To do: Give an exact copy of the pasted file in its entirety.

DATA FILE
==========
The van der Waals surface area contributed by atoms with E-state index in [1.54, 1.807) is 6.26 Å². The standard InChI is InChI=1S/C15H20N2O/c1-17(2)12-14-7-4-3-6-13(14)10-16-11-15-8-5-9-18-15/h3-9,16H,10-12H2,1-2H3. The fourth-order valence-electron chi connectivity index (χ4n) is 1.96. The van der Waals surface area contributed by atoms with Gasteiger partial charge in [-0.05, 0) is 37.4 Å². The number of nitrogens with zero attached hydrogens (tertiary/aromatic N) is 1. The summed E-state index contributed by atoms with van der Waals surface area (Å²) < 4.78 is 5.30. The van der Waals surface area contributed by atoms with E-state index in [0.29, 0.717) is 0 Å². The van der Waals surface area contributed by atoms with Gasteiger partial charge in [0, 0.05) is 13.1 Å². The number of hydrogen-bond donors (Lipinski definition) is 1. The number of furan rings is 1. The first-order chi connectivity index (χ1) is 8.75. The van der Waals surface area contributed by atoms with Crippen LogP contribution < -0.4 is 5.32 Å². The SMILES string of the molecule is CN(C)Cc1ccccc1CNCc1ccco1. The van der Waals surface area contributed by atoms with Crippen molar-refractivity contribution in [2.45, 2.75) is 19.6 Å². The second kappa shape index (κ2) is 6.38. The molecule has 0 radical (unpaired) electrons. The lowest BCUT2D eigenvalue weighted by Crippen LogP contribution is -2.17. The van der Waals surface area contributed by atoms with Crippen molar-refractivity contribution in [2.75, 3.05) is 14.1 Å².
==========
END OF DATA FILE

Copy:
The van der Waals surface area contributed by atoms with E-state index in [1.54, 1.807) is 6.26 Å². The standard InChI is InChI=1S/C15H20N2O/c1-17(2)12-14-7-4-3-6-13(14)10-16-11-15-8-5-9-18-15/h3-9,16H,10-12H2,1-2H3. The fourth-order valence-electron chi connectivity index (χ4n) is 1.96. The van der Waals surface area contributed by atoms with Gasteiger partial charge in [-0.05, 0) is 37.4 Å². The number of nitrogens with zero attached hydrogens (tertiary/aromatic N) is 1. The summed E-state index contributed by atoms with van der Waals surface area (Å²) < 4.78 is 5.30. The van der Waals surface area contributed by atoms with E-state index in [0.29, 0.717) is 0 Å². The van der Waals surface area contributed by atoms with Gasteiger partial charge in [0, 0.05) is 13.1 Å². The number of hydrogen-bond donors (Lipinski definition) is 1. The number of furan rings is 1. The first-order chi connectivity index (χ1) is 8.75. The van der Waals surface area contributed by atoms with Crippen LogP contribution < -0.4 is 5.32 Å². The SMILES string of the molecule is CN(C)Cc1ccccc1CNCc1ccco1. The van der Waals surface area contributed by atoms with Crippen molar-refractivity contribution in [2.45, 2.75) is 19.6 Å². The second kappa shape index (κ2) is 6.38. The molecule has 0 radical (unpaired) electrons. The lowest BCUT2D eigenvalue weighted by Crippen LogP contribution is -2.17. The van der Waals surface area contributed by atoms with Crippen molar-refractivity contribution in [2.75, 3.05) is 14.1 Å².